Redesigning a design

I’ve been weaving Men Without Limits on the small Mirrix. I started off using the design of a young graphic designer. That didn’t gel.

Then, I created my own design. That isn’t working out well either. I’m not sure what the problem is. I’ve asked myself ‘what does the phrase “men without limits” mean’? I’ve answered the question at length. The design incorporated the answer to the question. Yet, the weaving is more undo than do.

So, I’m starting again. The warp remains the same: 100% 60/8 mulberry silk. That a really strong and sweet warp which sits nicely and strongly on the Mirrix. The weft, now unwoven, was mostly silk and silk blends. It’s good to be a buyer and seller of silk.

Still, it wasn’t working out. For one, the design, in retrospect, looks over designed. It was symbolic. I mean, what’s a man without limits supposed to look like? You see?

Once, a long time ago, I saw a poster at MoMA Neptune Rising from the Foam. I didn’t buy it, and I’ve lived to regret that I didn’t from that day onward. It was primal, strong, powerful, beast-like. It was a man without limit. I don’t know who painted it, though I’ve long searched. It is that power, that force, energy, strength, primal beast ness that I want to capture in Men Without Limits.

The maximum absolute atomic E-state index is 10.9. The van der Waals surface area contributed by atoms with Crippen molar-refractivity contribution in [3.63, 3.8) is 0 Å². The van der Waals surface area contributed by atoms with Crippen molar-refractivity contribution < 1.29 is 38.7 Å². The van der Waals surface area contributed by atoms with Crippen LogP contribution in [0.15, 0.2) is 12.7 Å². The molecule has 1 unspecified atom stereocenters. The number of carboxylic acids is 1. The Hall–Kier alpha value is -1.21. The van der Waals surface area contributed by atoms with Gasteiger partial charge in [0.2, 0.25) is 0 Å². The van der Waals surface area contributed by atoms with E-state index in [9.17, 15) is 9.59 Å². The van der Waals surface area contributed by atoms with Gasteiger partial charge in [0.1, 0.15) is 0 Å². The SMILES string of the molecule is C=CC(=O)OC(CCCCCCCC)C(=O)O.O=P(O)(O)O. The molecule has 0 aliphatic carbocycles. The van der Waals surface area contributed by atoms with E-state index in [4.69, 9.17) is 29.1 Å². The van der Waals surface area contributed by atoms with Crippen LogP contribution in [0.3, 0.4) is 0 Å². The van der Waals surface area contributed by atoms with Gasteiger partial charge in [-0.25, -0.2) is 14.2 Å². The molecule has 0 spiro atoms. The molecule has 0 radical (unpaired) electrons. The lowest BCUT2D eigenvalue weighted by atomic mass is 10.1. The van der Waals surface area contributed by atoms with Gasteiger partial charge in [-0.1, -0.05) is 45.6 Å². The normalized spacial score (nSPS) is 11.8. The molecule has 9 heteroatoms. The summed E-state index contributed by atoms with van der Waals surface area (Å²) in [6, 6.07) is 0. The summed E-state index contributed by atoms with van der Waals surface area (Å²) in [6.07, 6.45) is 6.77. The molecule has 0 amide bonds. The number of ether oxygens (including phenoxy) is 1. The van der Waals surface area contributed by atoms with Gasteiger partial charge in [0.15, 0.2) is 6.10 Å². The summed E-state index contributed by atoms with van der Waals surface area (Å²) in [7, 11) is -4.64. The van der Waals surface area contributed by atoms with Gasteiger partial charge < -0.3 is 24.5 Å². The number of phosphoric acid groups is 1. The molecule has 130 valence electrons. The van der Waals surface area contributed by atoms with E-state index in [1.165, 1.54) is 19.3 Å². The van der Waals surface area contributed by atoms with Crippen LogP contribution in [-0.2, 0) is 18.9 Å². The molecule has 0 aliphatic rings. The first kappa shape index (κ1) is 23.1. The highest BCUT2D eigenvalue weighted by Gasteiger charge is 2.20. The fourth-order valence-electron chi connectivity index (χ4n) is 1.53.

How to do it without weaving the work of some long dead artist? So, it’s back to the design and the drawing book.

The Yarn Book

I used to plague my friend Ingrid about yarn sizes since she is definitely a more experienced weaver than I. Besides, I had tapestry yarns. Ingrid had and knew the rest, the linens, the cottolins, the wools, and such.

The last time I was in the USA, Ingrid gave me a page with a few samples of her linen yarns taped to it. That was the genesis of my Yarn Book.

What’s the Yarn Book? It’s a book in which I record information about every yarn I get as a sample or purchase, such as it’s composition, count, color shade, wraps per inch, microns, and price point. The book is instructional and could not have been put together without the help of vendors who sent samples so I could see sizes and colors and, in this way, be able to make good yarn-buying business decisions.

The day will come when I won’t need a yarn book; then, it will be educational for someone else.

Silk Making

Zheng is a silk farmer who, perhaps in the way of silk farmers, has a room on the ground floor of his house for silk cocoon making.
On the rough concrete floor of this dim room, Zheng has used red bricks to make a path for him to walk into the room to check the process. On the floor and around these bricks, is a thick layer of mulberry leaves, and above those is a carpet of white silk worms diligently eating away at the leaves.
Part of the process involves using powdered limestone, shíhuī, as a disinfectant, so Zheng sprinkles this powder on the mulberry leaves and silkworms to ensure this part of the silk making process is untainted by anything.